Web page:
Doors Close To 9/11 Tribute Museum, Staff Announce

(Photo by Drew Angerer/Getty Images)

Mary Rooke Commentary and Analysis Writer
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The 9/11 Tribute Museum, located three blocks from the World Trade Center site, closed its doors for the final time Wednesday, museum officials announced.

The museum’s CEO and co-founder, Jennifer Adams-Webb, said its lower Manhattan location was forced to close after suffering financial hardships exacerbated by the Covid-19 lockdowns, The Hill reported.

Adams-Webb, also the CEO of the September 11th Families’ Association, said the museum suffered heavily during the pandemic when tourists and supporters couldn’t visit, according to the outlet.

“Two-thirds of our income revenue annually comes from our earned income from admissions,” she told the New York Post. “We were completely closed for six months in 2020. We had been averaging 300,000 visitors a year … and last year we had a total of 26,000 visitors, so it completely annihilated our earned income.”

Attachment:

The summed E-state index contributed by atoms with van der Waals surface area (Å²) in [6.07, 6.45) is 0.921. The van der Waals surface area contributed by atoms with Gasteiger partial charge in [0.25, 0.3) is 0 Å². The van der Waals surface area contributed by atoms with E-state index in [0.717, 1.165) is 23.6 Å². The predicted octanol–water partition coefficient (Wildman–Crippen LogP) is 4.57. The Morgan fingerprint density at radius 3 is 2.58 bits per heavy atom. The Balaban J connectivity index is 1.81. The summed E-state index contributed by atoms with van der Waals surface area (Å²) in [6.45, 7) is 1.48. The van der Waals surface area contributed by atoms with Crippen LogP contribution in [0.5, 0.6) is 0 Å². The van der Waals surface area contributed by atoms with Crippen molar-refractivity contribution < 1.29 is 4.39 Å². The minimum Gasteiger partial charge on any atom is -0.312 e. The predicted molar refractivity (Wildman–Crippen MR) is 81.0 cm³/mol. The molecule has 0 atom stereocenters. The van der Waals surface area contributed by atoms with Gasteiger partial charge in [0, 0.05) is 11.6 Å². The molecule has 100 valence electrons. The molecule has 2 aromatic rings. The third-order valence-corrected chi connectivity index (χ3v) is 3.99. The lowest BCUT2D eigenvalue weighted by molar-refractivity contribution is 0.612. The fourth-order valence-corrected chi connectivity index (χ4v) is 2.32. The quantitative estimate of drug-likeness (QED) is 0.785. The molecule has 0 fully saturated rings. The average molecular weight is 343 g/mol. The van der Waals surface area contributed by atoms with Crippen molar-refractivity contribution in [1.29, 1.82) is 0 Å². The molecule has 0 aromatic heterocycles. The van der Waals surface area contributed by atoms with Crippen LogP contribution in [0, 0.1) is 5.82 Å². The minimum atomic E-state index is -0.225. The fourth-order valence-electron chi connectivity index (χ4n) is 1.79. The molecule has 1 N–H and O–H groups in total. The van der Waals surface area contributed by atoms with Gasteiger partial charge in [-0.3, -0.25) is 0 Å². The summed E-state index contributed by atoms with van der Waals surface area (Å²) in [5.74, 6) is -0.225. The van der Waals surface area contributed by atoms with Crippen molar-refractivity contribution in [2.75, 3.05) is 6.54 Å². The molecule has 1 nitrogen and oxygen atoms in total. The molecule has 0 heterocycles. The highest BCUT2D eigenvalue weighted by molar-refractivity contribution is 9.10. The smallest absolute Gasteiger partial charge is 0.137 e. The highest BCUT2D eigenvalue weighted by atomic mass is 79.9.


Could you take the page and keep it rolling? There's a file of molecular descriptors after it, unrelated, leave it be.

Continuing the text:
“We need the state or the city to step in with other partners to be able to say, ‘We value you. We want to save this organization,’ but at this point, we can’t continue to dig into a hole,” Adams-Webb added. (RELATED: Polio Is Circulating Through New York’s Sewage System, Infecting The Unvaccinated)

The idea for the museum came in 2004 when relatives of 9/11 victims wanted a place for people to memorialize the 2001 terrorist attack that killed almost 3,000 people. The group turned a 30,000-square-foot area into a space that tells a person-to-person account of the 9/11 terrorist attacks by survivors and their families, the NY Post reported.

The 9/11 Tribute Museum gained over 33,600 signatures from a petition it started in March to warn that the it would be forced to close without immediate assistance. The petition urged supporters to advocate for museum funding from Democratic New York Governor Kathy Hochul and Democratic New York City Mayor Eric Adams.

“Please sign this petition asking these leaders to save the 9/11 Tribute Museum,” the petition’s details state. “Our person-to-person history has touched more than 5 million people since 2005. Please sign and help us touch millions more in the years to come.”

Despite the financial pleas, the museum’s doors closed Wednesday, leaving only an online presence for supporters to patronize, according to The Hill.